Microchip specializes in microcontrollers, which are semiconductor chips that have, at minimum, a computer and the ability to send and receive control signals integrated on a single chip. Microcontroller are a big, if largely invisible to consumers, part of the global semiconductor industry, and Microchip has become the industry leader over this last decade. If something needs to be controlled, whether it is the temperature of a home refrigerator or the intricate chemical manipulations of a gene sequencer, a microcontroller will be present. Modern automobiles typically contain over a dozen microcontrollers.

Basic microcontroller (MCU) technology is less complicated than the CPUs and GPUs of personal computers, but the chips are often specialized for the wide variety of tasks they are required to perform. The most basic division of microcontrollers is into 8-bit, 16-bit, and 32-bit, which reflects the size of the data chunks that are processed by the computer aspect of the chip. Microchip is the market share leader in the 8-bit segment, which is by far the largest segment. Microcontrollers are workhorses for engineers; there is a disadvantage to using a 16-bit controller when an 8-bit controller will get the job done. Once you have picked your data path size, usually the next consideration is memory size. Memory is increasingly on the microcontroller chip itself, but they also integrate easily with external memory. The controller part of the chip, at its simplest, has connections that either see if an input is on or off, or control an output that is either on or off. But increasingly the ability to measure a variable voltage, or convert to a specified output voltage, can be built onto chips when desired.

As a result Microchip has hundreds of standard models of microcontrollers to chose from, as well as being able to make specific configurations to order. In the industry as a whole thousands of types are available. Top competitors include Renesas, Freescale, Infineon, Fujitsu and TI. Architectures of the CPUs of microcontrollers tend to be proprietary, but several companies base them on ARM designs. Microchip's is called PICmicro.

Microchip navigated the economic downturn quite well. While revenues shrank, because it was in a strong cash position, it kept up its research and development efforts, as well as sales. In addition it used cash to make some acquisitions, most recently Silicon Storage Technology (SST). You can see the results in 66% y/y revenue growth, with GAAP net income more than doubling. Microchip has also ventured into areas like analog chips where it can help its microcontroller customers or integrate the analog components into microcontrollers.

The microcontroller industry is likely to continue to consolidate as some small players are unable to operate profitably. While microcontroller designs can linger far longer than PC CPU designs, a healthy R&D budget is necessary to keep up with new market needs. In particular cramming more functionality into a smaller form factor operating at lower voltages and power consumption is a trend that still has a ways to go.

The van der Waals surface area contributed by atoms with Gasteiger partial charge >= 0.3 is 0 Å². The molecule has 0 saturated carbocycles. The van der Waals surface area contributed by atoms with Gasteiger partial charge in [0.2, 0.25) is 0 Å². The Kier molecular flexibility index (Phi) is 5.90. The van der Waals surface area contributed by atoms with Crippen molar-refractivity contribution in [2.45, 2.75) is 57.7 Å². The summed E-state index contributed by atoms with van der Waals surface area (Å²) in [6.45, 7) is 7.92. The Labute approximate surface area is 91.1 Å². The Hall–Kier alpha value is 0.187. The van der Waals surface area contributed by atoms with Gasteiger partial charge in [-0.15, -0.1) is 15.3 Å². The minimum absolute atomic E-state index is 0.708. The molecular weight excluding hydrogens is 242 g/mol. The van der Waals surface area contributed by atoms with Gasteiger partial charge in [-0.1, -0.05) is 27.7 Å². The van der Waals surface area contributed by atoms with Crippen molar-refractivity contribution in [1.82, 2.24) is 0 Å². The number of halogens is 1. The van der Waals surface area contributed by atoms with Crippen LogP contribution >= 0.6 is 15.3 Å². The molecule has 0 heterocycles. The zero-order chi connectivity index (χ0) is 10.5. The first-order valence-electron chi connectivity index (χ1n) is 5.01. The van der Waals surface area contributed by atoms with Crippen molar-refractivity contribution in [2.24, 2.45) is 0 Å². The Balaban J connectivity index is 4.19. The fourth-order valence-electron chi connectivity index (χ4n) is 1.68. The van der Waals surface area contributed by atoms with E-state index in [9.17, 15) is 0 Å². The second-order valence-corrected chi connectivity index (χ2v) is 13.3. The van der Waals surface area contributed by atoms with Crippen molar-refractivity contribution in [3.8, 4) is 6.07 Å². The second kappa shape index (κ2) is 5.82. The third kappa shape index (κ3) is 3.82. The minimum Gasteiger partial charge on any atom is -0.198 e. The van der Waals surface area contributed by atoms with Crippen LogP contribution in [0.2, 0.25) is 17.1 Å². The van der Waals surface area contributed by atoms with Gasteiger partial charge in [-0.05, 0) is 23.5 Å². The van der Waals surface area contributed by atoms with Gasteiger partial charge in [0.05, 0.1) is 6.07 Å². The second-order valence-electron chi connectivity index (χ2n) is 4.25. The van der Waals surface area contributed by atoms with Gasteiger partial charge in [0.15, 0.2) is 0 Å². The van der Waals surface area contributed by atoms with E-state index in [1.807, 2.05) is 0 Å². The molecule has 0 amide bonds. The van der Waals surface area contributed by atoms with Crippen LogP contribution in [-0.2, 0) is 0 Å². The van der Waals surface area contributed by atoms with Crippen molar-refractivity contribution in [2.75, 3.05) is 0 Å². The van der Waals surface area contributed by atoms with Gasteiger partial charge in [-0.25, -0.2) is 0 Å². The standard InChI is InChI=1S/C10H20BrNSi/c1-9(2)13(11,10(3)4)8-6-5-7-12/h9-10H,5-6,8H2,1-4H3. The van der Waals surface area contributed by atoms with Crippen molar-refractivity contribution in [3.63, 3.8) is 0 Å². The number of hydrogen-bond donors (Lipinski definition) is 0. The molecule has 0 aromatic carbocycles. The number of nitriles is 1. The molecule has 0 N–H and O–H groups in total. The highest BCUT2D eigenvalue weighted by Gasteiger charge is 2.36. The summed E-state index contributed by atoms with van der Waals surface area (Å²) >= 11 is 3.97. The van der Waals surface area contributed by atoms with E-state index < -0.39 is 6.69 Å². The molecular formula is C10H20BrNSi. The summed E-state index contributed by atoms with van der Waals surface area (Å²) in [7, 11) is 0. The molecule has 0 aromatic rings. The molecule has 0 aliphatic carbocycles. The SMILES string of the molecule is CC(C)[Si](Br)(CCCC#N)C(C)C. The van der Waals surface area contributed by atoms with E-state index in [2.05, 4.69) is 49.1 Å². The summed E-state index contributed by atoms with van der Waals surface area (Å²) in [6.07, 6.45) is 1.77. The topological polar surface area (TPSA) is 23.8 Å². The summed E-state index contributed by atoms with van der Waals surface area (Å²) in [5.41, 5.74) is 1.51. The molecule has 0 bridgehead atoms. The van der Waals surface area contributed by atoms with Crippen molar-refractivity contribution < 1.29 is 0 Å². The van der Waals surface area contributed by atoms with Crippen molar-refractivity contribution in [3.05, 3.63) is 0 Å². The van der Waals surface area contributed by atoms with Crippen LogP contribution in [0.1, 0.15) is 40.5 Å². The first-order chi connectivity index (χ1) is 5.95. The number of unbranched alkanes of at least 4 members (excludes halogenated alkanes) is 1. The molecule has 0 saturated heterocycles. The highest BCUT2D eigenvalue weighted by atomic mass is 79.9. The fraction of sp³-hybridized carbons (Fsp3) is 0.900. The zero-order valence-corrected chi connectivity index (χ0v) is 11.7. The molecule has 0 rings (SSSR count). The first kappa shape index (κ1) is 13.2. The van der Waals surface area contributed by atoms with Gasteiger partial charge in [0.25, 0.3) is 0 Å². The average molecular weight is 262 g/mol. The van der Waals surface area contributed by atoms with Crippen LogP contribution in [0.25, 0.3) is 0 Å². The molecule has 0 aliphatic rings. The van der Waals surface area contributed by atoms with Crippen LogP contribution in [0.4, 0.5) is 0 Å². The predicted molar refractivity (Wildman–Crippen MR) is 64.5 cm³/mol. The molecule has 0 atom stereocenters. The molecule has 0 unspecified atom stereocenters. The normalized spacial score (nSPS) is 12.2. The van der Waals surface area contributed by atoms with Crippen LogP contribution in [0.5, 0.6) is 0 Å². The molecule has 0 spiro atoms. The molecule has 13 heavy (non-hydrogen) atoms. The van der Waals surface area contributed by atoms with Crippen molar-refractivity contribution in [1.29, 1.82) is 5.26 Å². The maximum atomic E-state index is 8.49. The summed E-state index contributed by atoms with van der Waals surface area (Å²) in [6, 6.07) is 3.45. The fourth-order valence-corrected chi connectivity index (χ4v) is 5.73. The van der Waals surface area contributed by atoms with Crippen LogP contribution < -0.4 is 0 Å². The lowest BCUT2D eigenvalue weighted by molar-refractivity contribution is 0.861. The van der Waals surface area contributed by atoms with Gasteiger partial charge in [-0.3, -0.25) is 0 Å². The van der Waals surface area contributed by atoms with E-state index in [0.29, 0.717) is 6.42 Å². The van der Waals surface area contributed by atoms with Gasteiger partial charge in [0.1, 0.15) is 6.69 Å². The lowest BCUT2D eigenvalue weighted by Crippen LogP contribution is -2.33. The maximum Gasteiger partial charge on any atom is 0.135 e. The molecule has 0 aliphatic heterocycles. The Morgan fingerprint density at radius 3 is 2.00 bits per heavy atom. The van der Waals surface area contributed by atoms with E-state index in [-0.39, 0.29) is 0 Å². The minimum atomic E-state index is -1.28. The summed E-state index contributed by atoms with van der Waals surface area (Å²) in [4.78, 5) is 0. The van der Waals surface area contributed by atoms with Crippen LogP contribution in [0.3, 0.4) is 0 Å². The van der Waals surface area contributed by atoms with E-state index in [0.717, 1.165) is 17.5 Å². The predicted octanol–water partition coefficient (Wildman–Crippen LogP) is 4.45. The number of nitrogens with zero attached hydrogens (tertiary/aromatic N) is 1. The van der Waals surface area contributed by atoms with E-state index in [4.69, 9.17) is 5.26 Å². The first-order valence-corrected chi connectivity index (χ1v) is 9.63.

Microchip's profit margins were healthy in Q2, it book 1.4 times the business that it billed out, and it is adding manufacturing capacity to keep up with demand. With no disruptive technology on the horizon, the best managed companies will continue to forge ahead in the microcontroller space. With Microchip's stellar management record, while it is always possible something could go wrong, the future seems reliably bright. In Microchip's case, it also comes with hefty dividend payments.

See also

Still, all investments involve risk, so keep diversified!

Monday, August 16, 2010

NVIDIA (NVDA) Risks, Opportunities

Last Thursday, August 12, 2010, NVIDIA (NVDA) reported its results for the quarter ending August 1, 2010, its second fiscal quarter of 2011. The results could be taken as a glimpse into July for the semiconductor industry since most other companies in the space reported second quarters ending June 30th. There is a concern that the recent boom in chip sales could slow appreciably because of slowing (but not really reduced) end demand by businesses and consumers.

Here I want to discuss the big trends engulfing Nvidia and the future of computer processing, including graphics processing. If you are interested in details of Nvidia's 2nd quarter, see my NVIDIA Q2 Analyst Conference Call summary.

Since graphics on personal computers began to be important in the late 1980s there has been a divergence between the central processing unit (CPU) and the graphics processing unit (GPU). Fans of history may recall that before that there was a similar divergence between the CPU and the floating point processor (FPU); you could pay extra for a computer with an Intel 8087, if you wanted to do math, or use math to accelerate graphics calculations.